Pinchas Zukerman was music director of the St. Paul Chamber Orchestra from 1980 to 1987. He has not conducted them in almost 15 years. But he returned to lead the ensemble in a concert to benefit the locked-out musicians on Sunday afternoon at Wayzata Community Church. The sold-out crowd greeted the musicians with cheers and several extended standing ovations.
The all-Mozart program might have seemed overly familiar, but the musicians carry this music in their souls, and they gave sparkling performances.
The highlight was Zukerman conducting and soloing in the Violin Concerto No. 5 in A major. The solo violin's rhapsodic entrance after the orchestra's sprightly opening was magical, as was the virtuosic cadenza at the end of the movement.
Zukerman played with more of a dry, astringent sound than is usual, which gave the work a sharper edge that really perked up the ears. He was nonetheless able to bring out all the sensuousness and melancholy in the Adagio.
The minuet theme, the refrain of the extended Rondo finale, was played with elegance and joie de vivre. Throughout, Zukerman seemed to maintain an almost telepathic connection with the orchestra, leading to an emotionally committed and completely engaging performance.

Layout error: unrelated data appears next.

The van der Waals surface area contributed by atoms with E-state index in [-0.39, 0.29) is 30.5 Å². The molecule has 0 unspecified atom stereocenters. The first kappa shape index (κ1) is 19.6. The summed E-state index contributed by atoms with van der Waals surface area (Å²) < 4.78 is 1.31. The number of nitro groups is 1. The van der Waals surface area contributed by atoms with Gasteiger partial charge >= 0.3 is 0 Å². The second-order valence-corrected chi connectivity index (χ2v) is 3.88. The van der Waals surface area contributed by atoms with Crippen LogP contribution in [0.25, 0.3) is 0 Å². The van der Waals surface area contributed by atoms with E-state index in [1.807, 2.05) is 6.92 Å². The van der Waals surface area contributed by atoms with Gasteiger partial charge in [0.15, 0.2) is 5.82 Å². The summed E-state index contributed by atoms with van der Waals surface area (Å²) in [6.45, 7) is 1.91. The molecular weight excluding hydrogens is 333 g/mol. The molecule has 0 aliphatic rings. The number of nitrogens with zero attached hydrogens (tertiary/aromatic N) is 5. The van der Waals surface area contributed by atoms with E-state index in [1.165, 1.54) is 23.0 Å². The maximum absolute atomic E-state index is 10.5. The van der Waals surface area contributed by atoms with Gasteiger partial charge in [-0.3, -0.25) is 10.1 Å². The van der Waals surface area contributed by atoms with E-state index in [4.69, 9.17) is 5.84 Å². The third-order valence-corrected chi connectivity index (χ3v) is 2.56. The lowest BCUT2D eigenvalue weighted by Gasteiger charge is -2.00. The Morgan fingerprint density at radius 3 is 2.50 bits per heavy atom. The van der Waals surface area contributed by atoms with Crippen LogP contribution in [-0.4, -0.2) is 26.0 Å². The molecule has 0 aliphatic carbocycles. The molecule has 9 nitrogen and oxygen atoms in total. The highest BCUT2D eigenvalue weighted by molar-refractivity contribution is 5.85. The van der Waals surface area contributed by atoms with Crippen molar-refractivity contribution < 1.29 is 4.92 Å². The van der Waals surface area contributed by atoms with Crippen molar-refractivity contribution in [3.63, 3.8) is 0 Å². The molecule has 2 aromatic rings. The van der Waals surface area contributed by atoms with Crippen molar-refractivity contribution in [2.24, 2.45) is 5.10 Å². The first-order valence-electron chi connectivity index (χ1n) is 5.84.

The Symphony No. 41 in C major is Mozart's last and, arguably, his greatest symphony. Zukerman led a dramatic, even heroic, reading. In the opening Allegro vivace, the musicians played with an intensity that made the climax sound like a Romantic composition, all the while maintaining the clean string sound representative of a Classical one. The color and warmth of the winds was also exceptionally effective.
The slow movement had a dark, dramatically melancholy feel that showed off the orchestra's legato playing. The Menuetto third movement was played with a dashing sophistication and wit, recalling Mozart's mentor, Haydn.
The precision of the finale gave a special clarity to the rich contrapuntal writing, without stinting the depth of feeling. It built to a luminous conclusion.
The concert opened with a fresh and unhackneyed reading of the Overture to the opera "Marriage of Figaro." The joyous interplay of the instruments, and the subtle shifts in dynamics, along with the enthusiastic execution reminded what a magnificent ensemble these musicians truly are.
William Randall Beard writes regularly about music.